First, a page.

How Far Should You Go to Make Sure a Policy is Delivered?

It is common for people to state that politicians are dishonest because they do not deliver on their promises. It is also common for people to state that policymakers are naïve, since they introduce policies without thinking through their consequences. In this post, let’s give them more credit and consider other reasons for this disconnect between the things policymakers say, what they do, and what the outcomes are:

Who Wants to Look Powerless? A particular feature of Westminster systems, in which power appears to be concentrated at the centre, is that we expect ministers to be able to deliver on their promises. Yet, they can only deliver the impetus for policy change, such as the legislation and/or resources to devote to a solution. In almost all cases, ministers do not have the time or cognitive ability to see a policy solution through from beginning to end (partly because there isn’t a beginning and end). I suppose it’s possible that some ministers could try to argue that their powers are limited, but they would be more likely to be portrayed as weak than honest. Compared to the UK, the current Scottish Government is often quite good at stressing its desire to set a broad strategy and accept the legitimacy of bodies such as local authorities to go their own way. However, it still tends to be criticised by opposition parties as weak and, in some cases, as a government that can’t deliver on its promises. This portrayal would be supercharged at the UK level built on the ‘government knows best’ tradition.

Who Wants to Say How Far They Would Go to Make Sure a Policy is Delivered? Policies generally produce winners and losers. More money spent on one public service or social group generally means less money spent on another. We don’t see it often because policy decisions and areas seem compartmentalised – more money on the NHS seems like a good thing because we’re not sure about what service gets less as a result. There is also little incentive for governments to raise these ‘greater good’ comparisons or back them up in any meaningful way (in fact, departmental ministers compete with each other for funds, and few actors in government are employed to assess the overall picture). Nor is there an incentive for individual ministers to show how they count up the value of the pros and cons of a policy. Perhaps ideally, we would want them to say, for example*:

  • How many people in poverty they would accept in the short term to allow long term benefit and employment reform.
  • How many people they would be prepared to detain inappropriately under the Mental Health Act to protect how many people in the population.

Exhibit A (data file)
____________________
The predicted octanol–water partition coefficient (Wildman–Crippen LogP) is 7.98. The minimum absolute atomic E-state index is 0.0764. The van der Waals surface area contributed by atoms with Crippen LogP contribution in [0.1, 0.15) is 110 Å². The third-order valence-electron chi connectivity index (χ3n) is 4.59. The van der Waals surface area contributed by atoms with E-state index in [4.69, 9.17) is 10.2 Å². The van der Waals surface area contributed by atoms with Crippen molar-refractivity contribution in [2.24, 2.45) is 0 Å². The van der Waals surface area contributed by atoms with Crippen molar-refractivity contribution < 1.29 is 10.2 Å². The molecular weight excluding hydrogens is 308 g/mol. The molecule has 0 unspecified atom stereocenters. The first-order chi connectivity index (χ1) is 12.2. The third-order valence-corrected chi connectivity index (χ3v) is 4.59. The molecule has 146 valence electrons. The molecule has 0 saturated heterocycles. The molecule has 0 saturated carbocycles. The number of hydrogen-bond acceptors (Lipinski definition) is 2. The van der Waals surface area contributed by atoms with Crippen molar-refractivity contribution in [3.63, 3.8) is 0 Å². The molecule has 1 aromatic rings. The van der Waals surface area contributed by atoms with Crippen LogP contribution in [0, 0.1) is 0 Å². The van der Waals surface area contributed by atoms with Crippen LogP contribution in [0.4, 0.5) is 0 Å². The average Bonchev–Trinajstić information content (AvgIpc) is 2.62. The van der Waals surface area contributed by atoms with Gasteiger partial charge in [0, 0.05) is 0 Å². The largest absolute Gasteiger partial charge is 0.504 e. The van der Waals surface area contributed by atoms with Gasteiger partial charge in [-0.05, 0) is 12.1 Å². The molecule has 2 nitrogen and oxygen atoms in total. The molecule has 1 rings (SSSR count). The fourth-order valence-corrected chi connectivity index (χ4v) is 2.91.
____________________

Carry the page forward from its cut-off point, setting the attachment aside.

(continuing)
• The extent to which they are prepared to suspend the rights of, or provide inappropriate treatment to, immigrants to satisfy domestic demands for immigration control.
  • The extent to which the police can use excessive physical force to control the population and particular social groups within it.
  • The number of sex education and related websites they are prepared to see blocked unintentionally to ensure the intentional block of sites hosting pornography.

In other words, many policy aims will require hard choices about how far we want to go to carry them out. Should we accept a policy’s limited application/success to safeguard something else (like human rights) or limit costs, or just plough on to ensure success in terms of our original aims? Should we try to articulate in advance our levels of tolerance of unintended consequences? Again, it would be remarkably open and honest, but it is difficult to see the incentive for ministers to wonder aloud about the consequences of their aims or explicitly accept the pain of some for the gain of others.

The same can be said for advocates of particular policies. It is rare for people to advocate the pursuit of one policy at the expense of another (bar discussions of funding when, say, people want to replace the funding of nuclear weapons with public services). So, we tend to have stilted conversations: we say what we want but not what how far we are willing to go or what we would be willing to give up. In that sense, we are just as dishonest and stupid as elected policymakers.

*it was very hard to come up with non-judgmental examples, so note the political nature of my examples. Other examples, from a libertarian viewpoint, could include: how many home fires are you willing to accept when you introduce a ban on smoking in public places? How many ‘sensible’ drinkers would you punish to protect ‘problem’ drinkers?


Filed under agenda setting, Evidence Based Policymaking (EBPM), public policy, UK politics and policy, Uncategorized

2 responses to “How Far Should You Go to Make Sure a Policy is Delivered?

  1. Pingback: Can a Policy Fail and Succeed at the Same Time? | Paul Cairney: Politics and Policy

  2. Pingback: Evidence based policymaking: 7 key themes | Paul Cairney: Politics & Public Policy

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